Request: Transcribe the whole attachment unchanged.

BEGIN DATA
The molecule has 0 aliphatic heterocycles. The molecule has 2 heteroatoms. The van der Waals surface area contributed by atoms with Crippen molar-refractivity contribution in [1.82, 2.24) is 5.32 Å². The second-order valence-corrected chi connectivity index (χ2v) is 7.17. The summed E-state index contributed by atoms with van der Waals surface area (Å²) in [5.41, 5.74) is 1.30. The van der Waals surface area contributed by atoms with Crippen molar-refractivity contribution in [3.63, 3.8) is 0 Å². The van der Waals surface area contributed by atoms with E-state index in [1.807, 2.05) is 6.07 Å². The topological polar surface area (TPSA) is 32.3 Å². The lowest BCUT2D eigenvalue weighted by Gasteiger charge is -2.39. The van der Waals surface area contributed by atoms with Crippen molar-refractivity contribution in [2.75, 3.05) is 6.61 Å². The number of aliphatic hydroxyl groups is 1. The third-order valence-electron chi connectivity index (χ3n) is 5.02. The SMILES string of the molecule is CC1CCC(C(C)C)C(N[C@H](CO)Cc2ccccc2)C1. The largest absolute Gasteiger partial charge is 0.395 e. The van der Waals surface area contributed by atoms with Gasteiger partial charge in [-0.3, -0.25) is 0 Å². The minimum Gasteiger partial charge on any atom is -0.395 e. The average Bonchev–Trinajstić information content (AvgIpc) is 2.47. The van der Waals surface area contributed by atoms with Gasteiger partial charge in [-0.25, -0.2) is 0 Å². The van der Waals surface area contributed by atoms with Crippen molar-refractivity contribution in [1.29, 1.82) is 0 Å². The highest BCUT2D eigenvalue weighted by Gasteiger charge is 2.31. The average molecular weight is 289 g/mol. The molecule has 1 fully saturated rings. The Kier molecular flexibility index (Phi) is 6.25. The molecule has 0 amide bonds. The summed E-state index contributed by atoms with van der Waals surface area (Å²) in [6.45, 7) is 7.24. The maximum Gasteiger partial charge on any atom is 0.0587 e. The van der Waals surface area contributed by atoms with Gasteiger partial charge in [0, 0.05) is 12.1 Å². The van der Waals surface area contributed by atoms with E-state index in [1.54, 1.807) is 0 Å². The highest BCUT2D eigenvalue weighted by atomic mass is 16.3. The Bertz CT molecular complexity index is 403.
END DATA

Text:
The molecule has 0 aliphatic heterocycles. The molecule has 2 heteroatoms. The van der Waals surface area contributed by atoms with Crippen molar-refractivity contribution in [1.82, 2.24) is 5.32 Å². The second-order valence-corrected chi connectivity index (χ2v) is 7.17. The summed E-state index contributed by atoms with van der Waals surface area (Å²) in [5.41, 5.74) is 1.30. The van der Waals surface area contributed by atoms with Crippen molar-refractivity contribution in [3.63, 3.8) is 0 Å². The van der Waals surface area contributed by atoms with E-state index in [1.807, 2.05) is 6.07 Å². The topological polar surface area (TPSA) is 32.3 Å². The lowest BCUT2D eigenvalue weighted by Gasteiger charge is -2.39. The van der Waals surface area contributed by atoms with Crippen molar-refractivity contribution in [2.75, 3.05) is 6.61 Å². The number of aliphatic hydroxyl groups is 1. The third-order valence-electron chi connectivity index (χ3n) is 5.02. The SMILES string of the molecule is CC1CCC(C(C)C)C(N[C@H](CO)Cc2ccccc2)C1. The largest absolute Gasteiger partial charge is 0.395 e. The van der Waals surface area contributed by atoms with Gasteiger partial charge in [-0.3, -0.25) is 0 Å². The minimum Gasteiger partial charge on any atom is -0.395 e. The average Bonchev–Trinajstić information content (AvgIpc) is 2.47. The van der Waals surface area contributed by atoms with Gasteiger partial charge in [-0.25, -0.2) is 0 Å². The van der Waals surface area contributed by atoms with Crippen molar-refractivity contribution in [1.29, 1.82) is 0 Å². The highest BCUT2D eigenvalue weighted by Gasteiger charge is 2.31. The average molecular weight is 289 g/mol. The molecule has 1 fully saturated rings. The Kier molecular flexibility index (Phi) is 6.25. The molecule has 0 amide bonds. The summed E-state index contributed by atoms with van der Waals surface area (Å²) in [6.45, 7) is 7.24. The maximum Gasteiger partial charge on any atom is 0.0587 e. The van der Waals surface area contributed by atoms with Gasteiger partial charge in [0, 0.05) is 12.1 Å². The van der Waals surface area contributed by atoms with E-state index in [1.54, 1.807) is 0 Å². The highest BCUT2D eigenvalue weighted by atomic mass is 16.3. The Bertz CT molecular complexity index is 403.